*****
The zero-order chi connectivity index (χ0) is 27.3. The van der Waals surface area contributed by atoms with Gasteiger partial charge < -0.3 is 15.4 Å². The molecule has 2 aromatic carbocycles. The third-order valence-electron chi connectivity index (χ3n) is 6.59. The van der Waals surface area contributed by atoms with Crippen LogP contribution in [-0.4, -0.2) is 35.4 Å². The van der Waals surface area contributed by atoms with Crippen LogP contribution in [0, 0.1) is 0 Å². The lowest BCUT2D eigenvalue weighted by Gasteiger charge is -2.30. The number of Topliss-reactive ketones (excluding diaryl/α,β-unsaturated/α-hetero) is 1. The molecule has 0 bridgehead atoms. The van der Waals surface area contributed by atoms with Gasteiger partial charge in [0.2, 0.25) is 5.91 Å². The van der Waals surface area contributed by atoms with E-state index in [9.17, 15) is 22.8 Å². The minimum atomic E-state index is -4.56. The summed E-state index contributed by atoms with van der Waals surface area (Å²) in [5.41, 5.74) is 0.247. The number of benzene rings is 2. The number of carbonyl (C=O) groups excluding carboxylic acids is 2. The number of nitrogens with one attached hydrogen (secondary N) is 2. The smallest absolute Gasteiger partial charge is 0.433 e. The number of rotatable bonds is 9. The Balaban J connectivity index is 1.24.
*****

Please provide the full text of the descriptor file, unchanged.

The zero-order chi connectivity index (χ0) is 27.3. The van der Waals surface area contributed by atoms with Gasteiger partial charge < -0.3 is 15.4 Å². The molecule has 2 aromatic carbocycles. The third-order valence-electron chi connectivity index (χ3n) is 6.59. The van der Waals surface area contributed by atoms with Crippen LogP contribution in [-0.4, -0.2) is 35.4 Å². The van der Waals surface area contributed by atoms with Crippen LogP contribution in [0, 0.1) is 0 Å². The lowest BCUT2D eigenvalue weighted by Gasteiger charge is -2.30. The number of Topliss-reactive ketones (excluding diaryl/α,β-unsaturated/α-hetero) is 1. The molecule has 0 bridgehead atoms. The van der Waals surface area contributed by atoms with Gasteiger partial charge in [0.2, 0.25) is 5.91 Å². The van der Waals surface area contributed by atoms with E-state index in [9.17, 15) is 22.8 Å². The minimum atomic E-state index is -4.56. The summed E-state index contributed by atoms with van der Waals surface area (Å²) in [5.41, 5.74) is 0.247. The number of benzene rings is 2. The number of carbonyl (C=O) groups excluding carboxylic acids is 2. The number of nitrogens with one attached hydrogen (secondary N) is 2. The smallest absolute Gasteiger partial charge is 0.433 e. The number of rotatable bonds is 9. The Balaban J connectivity index is 1.24.